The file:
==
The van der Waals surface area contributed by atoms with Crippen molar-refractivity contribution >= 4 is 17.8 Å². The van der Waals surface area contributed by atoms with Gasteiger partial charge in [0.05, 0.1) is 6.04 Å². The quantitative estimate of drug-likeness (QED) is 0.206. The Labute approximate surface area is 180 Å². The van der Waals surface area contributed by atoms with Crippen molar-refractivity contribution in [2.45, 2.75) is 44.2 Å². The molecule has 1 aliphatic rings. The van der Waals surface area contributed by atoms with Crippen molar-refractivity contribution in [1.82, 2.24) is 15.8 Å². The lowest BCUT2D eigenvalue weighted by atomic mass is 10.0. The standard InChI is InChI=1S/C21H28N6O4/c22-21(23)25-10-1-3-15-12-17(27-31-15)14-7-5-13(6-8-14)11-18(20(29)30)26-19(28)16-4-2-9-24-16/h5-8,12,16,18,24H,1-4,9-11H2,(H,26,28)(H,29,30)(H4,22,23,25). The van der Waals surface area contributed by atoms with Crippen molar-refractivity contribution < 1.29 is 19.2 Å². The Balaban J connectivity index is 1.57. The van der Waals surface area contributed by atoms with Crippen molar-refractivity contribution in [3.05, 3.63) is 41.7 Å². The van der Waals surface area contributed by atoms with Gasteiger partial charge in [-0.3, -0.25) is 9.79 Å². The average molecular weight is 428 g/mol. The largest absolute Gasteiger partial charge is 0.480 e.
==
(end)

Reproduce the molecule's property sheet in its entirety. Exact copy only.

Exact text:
The van der Waals surface area contributed by atoms with Crippen molar-refractivity contribution >= 4 is 17.8 Å². The van der Waals surface area contributed by atoms with Gasteiger partial charge in [0.05, 0.1) is 6.04 Å². The quantitative estimate of drug-likeness (QED) is 0.206. The Labute approximate surface area is 180 Å². The van der Waals surface area contributed by atoms with Crippen molar-refractivity contribution in [2.45, 2.75) is 44.2 Å². The molecule has 1 aliphatic rings. The van der Waals surface area contributed by atoms with Crippen molar-refractivity contribution in [1.82, 2.24) is 15.8 Å². The lowest BCUT2D eigenvalue weighted by atomic mass is 10.0. The standard InChI is InChI=1S/C21H28N6O4/c22-21(23)25-10-1-3-15-12-17(27-31-15)14-7-5-13(6-8-14)11-18(20(29)30)26-19(28)16-4-2-9-24-16/h5-8,12,16,18,24H,1-4,9-11H2,(H,26,28)(H,29,30)(H4,22,23,25). The van der Waals surface area contributed by atoms with Crippen molar-refractivity contribution < 1.29 is 19.2 Å². The Balaban J connectivity index is 1.57. The van der Waals surface area contributed by atoms with Crippen molar-refractivity contribution in [3.05, 3.63) is 41.7 Å². The van der Waals surface area contributed by atoms with Gasteiger partial charge in [-0.3, -0.25) is 9.79 Å². The average molecular weight is 428 g/mol. The largest absolute Gasteiger partial charge is 0.480 e.